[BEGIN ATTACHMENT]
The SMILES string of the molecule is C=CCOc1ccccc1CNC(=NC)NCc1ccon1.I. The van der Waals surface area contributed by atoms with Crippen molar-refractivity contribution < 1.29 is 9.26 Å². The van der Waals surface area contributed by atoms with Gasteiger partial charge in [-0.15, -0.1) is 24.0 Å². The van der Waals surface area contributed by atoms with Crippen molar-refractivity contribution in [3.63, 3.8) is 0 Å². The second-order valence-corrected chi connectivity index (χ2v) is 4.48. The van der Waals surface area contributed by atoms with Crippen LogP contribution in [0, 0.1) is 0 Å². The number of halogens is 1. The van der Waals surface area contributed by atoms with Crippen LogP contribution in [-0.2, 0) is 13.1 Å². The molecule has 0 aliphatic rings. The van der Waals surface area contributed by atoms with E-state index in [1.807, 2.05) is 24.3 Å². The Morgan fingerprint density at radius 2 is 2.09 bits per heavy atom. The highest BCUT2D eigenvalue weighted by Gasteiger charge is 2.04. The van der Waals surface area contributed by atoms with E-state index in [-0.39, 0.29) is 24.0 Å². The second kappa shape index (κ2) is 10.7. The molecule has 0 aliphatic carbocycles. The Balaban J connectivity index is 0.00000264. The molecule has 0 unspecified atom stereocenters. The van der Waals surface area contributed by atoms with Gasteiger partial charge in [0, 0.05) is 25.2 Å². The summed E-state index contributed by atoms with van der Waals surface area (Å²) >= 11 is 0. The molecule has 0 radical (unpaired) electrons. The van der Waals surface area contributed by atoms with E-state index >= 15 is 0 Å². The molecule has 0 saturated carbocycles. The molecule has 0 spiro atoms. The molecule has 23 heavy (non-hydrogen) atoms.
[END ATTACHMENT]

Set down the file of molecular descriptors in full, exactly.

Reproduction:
The SMILES string of the molecule is C=CCOc1ccccc1CNC(=NC)NCc1ccon1.I. The van der Waals surface area contributed by atoms with Crippen molar-refractivity contribution < 1.29 is 9.26 Å². The van der Waals surface area contributed by atoms with Gasteiger partial charge in [-0.15, -0.1) is 24.0 Å². The van der Waals surface area contributed by atoms with Crippen molar-refractivity contribution in [3.63, 3.8) is 0 Å². The second-order valence-corrected chi connectivity index (χ2v) is 4.48. The van der Waals surface area contributed by atoms with Crippen LogP contribution in [0, 0.1) is 0 Å². The number of halogens is 1. The van der Waals surface area contributed by atoms with Crippen LogP contribution in [-0.2, 0) is 13.1 Å². The molecule has 0 aliphatic rings. The van der Waals surface area contributed by atoms with E-state index in [1.807, 2.05) is 24.3 Å². The Morgan fingerprint density at radius 2 is 2.09 bits per heavy atom. The highest BCUT2D eigenvalue weighted by Gasteiger charge is 2.04. The van der Waals surface area contributed by atoms with E-state index in [-0.39, 0.29) is 24.0 Å². The second kappa shape index (κ2) is 10.7. The molecule has 0 aliphatic carbocycles. The Balaban J connectivity index is 0.00000264. The molecule has 0 unspecified atom stereocenters. The van der Waals surface area contributed by atoms with Gasteiger partial charge in [0, 0.05) is 25.2 Å². The summed E-state index contributed by atoms with van der Waals surface area (Å²) >= 11 is 0. The molecule has 0 radical (unpaired) electrons. The van der Waals surface area contributed by atoms with E-state index >= 15 is 0 Å². The molecule has 0 saturated carbocycles. The molecule has 0 spiro atoms. The molecule has 23 heavy (non-hydrogen) atoms.